Next, the trustee should list assets held in decedent’s personal name. A review of a decedent’s finances may find certain assets held jointly with the surviving spouse or owned in the decedent’s own name. Jointly titled assets will automatically be conveyed to the surviving spouse by operation of law. Any assets owned in the decedent’s own name will have to be administered through probate. The heir of the probate usually will be the living trust because most living trust plans include a “pour over” of the probate estate into the decedent’s living trust.
The successor trustee should check any safe deposit box or house safe owned by the decedent. The trustee needs a copy of the death certificate and a copy of our living trust, together with the safe deposit box key, to gain access to a safe deposit box.
Accounting in Living Trust Administration
A successor trustee should inventory trust assets. A trust inventory includes a list of assets titled in the trust name and the market value of the assets at the date of death. An accurate value of trust assets affects future tax liability when the trust beneficiaries sell the assets. Trust beneficiaries can “step-up” in the basis ( the “tax cost”) of some living trust assets so that the beneficiaries will pay tax on value increase after the date of death rather than the decedent’s original purchase price.
If all or part of a living trust has become irrevocable after the death of a trustmaker the successor trustee must obtain a federal Taxpayer Identification Number for that trust . Use IRS Form SS-4 to get this number. If the trust thereafter has taxable income it may be necessary to file IRS Form 1041S as the trust’s income tax return.
Estate tax reporting is not required for most living trusts. This form will need to be filed only if federal estate taxes are due. If it is necessary to file IRS Form 706 an accountant or tax attorney should prepare the form.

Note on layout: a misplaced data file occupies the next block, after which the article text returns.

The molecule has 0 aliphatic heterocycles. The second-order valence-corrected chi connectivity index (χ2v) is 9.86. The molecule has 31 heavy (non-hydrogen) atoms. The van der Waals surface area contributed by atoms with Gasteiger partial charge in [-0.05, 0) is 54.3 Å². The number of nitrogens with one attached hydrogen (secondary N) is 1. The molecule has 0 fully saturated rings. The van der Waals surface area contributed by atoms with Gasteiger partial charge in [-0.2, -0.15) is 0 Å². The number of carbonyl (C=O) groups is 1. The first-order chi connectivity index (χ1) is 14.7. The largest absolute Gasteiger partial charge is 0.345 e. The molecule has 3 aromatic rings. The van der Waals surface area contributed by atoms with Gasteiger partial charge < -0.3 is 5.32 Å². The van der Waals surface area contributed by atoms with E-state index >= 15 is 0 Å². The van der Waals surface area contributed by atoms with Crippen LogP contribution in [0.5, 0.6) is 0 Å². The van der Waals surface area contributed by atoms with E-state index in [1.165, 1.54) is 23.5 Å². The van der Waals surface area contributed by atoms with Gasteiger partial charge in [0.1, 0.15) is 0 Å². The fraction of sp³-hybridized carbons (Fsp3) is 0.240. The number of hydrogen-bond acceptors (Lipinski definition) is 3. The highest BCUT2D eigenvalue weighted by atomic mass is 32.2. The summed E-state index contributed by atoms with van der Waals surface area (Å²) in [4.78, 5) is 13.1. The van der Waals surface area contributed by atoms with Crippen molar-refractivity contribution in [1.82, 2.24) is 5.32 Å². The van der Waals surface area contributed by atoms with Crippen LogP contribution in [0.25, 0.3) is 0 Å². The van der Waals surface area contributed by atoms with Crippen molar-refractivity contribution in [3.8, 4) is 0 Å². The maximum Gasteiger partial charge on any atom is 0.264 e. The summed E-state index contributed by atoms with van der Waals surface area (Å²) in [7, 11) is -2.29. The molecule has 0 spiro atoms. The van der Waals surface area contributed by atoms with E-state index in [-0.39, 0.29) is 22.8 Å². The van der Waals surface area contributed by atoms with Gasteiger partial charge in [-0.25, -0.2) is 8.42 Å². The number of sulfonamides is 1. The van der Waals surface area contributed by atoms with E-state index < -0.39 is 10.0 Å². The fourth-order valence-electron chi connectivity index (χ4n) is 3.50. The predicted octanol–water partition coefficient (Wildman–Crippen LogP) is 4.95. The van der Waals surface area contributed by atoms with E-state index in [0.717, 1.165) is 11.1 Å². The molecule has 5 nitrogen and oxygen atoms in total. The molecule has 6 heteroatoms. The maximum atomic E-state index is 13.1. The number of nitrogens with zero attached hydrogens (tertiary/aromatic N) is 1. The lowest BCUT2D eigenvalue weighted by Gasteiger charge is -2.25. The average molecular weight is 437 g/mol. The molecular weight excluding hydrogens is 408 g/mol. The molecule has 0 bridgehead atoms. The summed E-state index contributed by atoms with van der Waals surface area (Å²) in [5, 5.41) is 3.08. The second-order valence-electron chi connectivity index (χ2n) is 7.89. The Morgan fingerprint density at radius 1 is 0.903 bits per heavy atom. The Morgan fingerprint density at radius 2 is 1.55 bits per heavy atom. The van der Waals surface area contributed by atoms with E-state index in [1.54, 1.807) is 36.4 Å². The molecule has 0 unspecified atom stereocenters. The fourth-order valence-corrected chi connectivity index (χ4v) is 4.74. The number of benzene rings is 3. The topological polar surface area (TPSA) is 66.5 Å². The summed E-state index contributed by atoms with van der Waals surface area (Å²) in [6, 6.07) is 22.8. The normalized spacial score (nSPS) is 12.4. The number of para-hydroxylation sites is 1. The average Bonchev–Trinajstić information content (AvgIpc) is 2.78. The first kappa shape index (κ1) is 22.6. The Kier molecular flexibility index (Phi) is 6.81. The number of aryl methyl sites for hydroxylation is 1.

Legal Issues in Trust Administration
It may be appropriate for a trust beneficiary to “disclaim” an interest in all or part of their share of trust property. A disclaimer treats the disclaiming beneficiary as pre-deceasing so that the disclaimed property will automatically pass to the next beneficiary in line. An estate planning or tax attorney can explain the benefits and the procedures for a proper disclaimer under Florida statutes.
Some trust agreements include powers of appointment that give the trust beneficiaries the right to change the allocation of their inherited trust property after the beneficiary’s own death. The appointment must be expressed in the beneficiary’s own will or living trust. An attorney can explain the benefits and procedures for exercising a power of appointment.
A trustee is obligated to keep trust beneficiaries reasonably informed of the progress of trust administration. Upon a beneficiary’s reasonable request, the successor trustee should provide the beneficiary a copy of the decedent’s trust agreement, including amendments, and provide a beneficiary with relevant information about trust assets.
Are Florida Trustees Entitled to Trust Administration Fees?
Florida trust administration is hard work and time consuming. Some trust agreements provide that trustees are entitled to reasonable compensation for their role in trust administration. The amount of “reasonable compensation” depends upon the complexity of trust administration and the trustee’s professional expertise.
Florida Statutes provide that trustees are entitled to trust administration fees based upon a percentage of the value of trust assets and atypical legal issues that are part of trust administration.
There will probably be many other tasks to be done in the administration of a trust, many of which involve legal, financial, or tax issues.